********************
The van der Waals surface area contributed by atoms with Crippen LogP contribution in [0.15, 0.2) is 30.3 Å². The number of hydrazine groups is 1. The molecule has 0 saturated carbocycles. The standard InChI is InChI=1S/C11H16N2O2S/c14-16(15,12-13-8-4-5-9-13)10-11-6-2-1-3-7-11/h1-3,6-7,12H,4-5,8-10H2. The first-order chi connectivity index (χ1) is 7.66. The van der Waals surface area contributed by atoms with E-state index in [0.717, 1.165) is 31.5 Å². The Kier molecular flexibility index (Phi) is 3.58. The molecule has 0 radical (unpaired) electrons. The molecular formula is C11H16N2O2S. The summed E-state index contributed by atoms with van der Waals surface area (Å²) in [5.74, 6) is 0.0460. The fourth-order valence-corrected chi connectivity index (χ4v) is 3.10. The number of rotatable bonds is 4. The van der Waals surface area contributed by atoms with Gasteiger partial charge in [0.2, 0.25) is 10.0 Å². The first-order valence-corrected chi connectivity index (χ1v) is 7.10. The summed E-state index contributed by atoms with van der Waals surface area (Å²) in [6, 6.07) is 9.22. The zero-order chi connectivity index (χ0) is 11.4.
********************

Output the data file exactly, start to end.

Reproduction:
The van der Waals surface area contributed by atoms with Crippen LogP contribution in [0.15, 0.2) is 30.3 Å². The number of hydrazine groups is 1. The molecule has 0 saturated carbocycles. The standard InChI is InChI=1S/C11H16N2O2S/c14-16(15,12-13-8-4-5-9-13)10-11-6-2-1-3-7-11/h1-3,6-7,12H,4-5,8-10H2. The first-order chi connectivity index (χ1) is 7.66. The van der Waals surface area contributed by atoms with E-state index in [0.717, 1.165) is 31.5 Å². The Kier molecular flexibility index (Phi) is 3.58. The molecule has 0 radical (unpaired) electrons. The molecular formula is C11H16N2O2S. The summed E-state index contributed by atoms with van der Waals surface area (Å²) in [5.74, 6) is 0.0460. The fourth-order valence-corrected chi connectivity index (χ4v) is 3.10. The number of rotatable bonds is 4. The van der Waals surface area contributed by atoms with Gasteiger partial charge in [0.2, 0.25) is 10.0 Å². The first-order valence-corrected chi connectivity index (χ1v) is 7.10. The summed E-state index contributed by atoms with van der Waals surface area (Å²) in [6, 6.07) is 9.22. The zero-order chi connectivity index (χ0) is 11.4.